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NEA Chairman Rocco Landesman announces retirement

November 20, 2012|By Deborah Vankin
  • Tony Award-winning producer Rocco Landesman will step down as NEA chariman at the end of the year.
Tony Award-winning producer Rocco Landesman will step down as NEA chariman… (Irfan Khan / Los Angeles…)

National Endowment for the Arts Chairman Rocco Landesman announced his retirement Tuesday effective at the end of the year -- but not without a sense of humor.

"The time has come for me to become a cliché: I turned 65, am going to retire, and cannot wait to spend more time in Miami Beach," Landesman said in a statement released by the NEA.

Landesman -- a Tony Award-winning producer of, among other hits, Mel Brooks' “The Producers,”  looked back on his three-year term in the statement:

“My intention has always been to serve one term, and we have been able to accomplish more than I had ever thought possible: sparking a national movement around creative placemaking, forging significant relationships with other federal agencies, creating an unprecedented healing arts partnership with the Walter Reed National Military Medical Center, and increasing both the scope and impact of our research office.”

Landesman was president of Jujamcyn Theaters, which produced “Angels in America” on Broadway in 1993-94 after its initial staging at Los Angeles' Mark Taper Forum. The Taper was co-producer of the Broadway production.

He is also known for revivals of “Guys and Dolls” and “Sweeney Todd,” and the 1999 revival of “Death of a Salesman," among other credits.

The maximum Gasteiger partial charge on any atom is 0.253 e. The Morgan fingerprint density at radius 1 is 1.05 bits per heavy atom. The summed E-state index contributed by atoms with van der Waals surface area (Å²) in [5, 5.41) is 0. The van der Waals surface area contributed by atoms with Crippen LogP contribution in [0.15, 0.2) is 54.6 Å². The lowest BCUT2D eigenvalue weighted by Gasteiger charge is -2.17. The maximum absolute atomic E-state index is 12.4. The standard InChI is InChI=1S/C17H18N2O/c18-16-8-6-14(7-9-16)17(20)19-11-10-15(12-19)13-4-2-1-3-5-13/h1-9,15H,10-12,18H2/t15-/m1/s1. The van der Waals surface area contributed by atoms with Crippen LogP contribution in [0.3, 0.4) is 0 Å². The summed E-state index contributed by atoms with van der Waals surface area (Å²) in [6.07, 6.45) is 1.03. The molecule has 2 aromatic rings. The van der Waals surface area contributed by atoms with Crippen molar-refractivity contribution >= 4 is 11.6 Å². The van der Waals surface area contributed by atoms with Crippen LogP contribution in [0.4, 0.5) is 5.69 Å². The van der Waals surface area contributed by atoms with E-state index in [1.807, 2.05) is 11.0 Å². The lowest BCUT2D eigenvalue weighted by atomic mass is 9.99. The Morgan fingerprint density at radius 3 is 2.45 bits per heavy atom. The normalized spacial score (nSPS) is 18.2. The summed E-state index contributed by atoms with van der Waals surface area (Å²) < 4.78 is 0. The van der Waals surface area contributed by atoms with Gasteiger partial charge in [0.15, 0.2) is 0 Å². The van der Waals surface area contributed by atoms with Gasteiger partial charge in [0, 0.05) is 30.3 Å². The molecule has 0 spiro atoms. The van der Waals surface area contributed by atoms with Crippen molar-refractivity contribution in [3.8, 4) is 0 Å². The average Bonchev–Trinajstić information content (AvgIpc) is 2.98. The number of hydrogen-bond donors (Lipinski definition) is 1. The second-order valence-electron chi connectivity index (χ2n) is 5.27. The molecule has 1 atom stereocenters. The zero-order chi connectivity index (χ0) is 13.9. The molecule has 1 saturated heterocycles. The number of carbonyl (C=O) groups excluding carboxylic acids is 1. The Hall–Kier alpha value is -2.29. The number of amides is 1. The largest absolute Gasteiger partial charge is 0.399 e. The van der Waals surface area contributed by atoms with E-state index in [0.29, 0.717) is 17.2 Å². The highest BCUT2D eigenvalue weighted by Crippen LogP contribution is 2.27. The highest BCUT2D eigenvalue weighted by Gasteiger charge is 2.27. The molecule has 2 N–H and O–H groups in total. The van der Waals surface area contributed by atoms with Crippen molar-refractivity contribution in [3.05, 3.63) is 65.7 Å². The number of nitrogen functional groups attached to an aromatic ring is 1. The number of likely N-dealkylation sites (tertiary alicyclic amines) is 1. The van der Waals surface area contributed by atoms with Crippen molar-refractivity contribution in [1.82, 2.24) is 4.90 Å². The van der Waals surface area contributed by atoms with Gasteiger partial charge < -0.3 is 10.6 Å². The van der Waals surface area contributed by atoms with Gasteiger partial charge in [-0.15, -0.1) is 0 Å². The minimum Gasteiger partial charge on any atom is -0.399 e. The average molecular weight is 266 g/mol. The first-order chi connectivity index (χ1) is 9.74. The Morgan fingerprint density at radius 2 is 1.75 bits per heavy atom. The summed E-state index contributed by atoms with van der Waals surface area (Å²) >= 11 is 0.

“We at Americans for the Arts greatly admire Rocco and the work he has been able to accomplish during his tenure,” said Robert L. Lynch, president of the Washington, D.C.-based advocate for arts nonprofits.

“He used his bully pulpit to educate both Washington and the American people on the value of the arts, specifically noting that the arts are, of course, intrinsically valuable, but also a strong source of jobs and economic stimulus. In fact, his slogan 'Art Works' was intended to persuade Americans, including members of Congress, that investment in art can build stronger communities and revive a flagging economy.”

In his statement, Landesman said: "We have continued to support and strengthen the entire spectrum of arts in this country, and we have been able to expand the national conversation through convenings, traditional media, and new technology.”

The NEA, a federal agency that supports and funds the arts, has appointed Joan Shigekawa, senior deputy chairman, to fill Landesman’s role until a permanent successor is found.  

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Twitter.com/@debvankin

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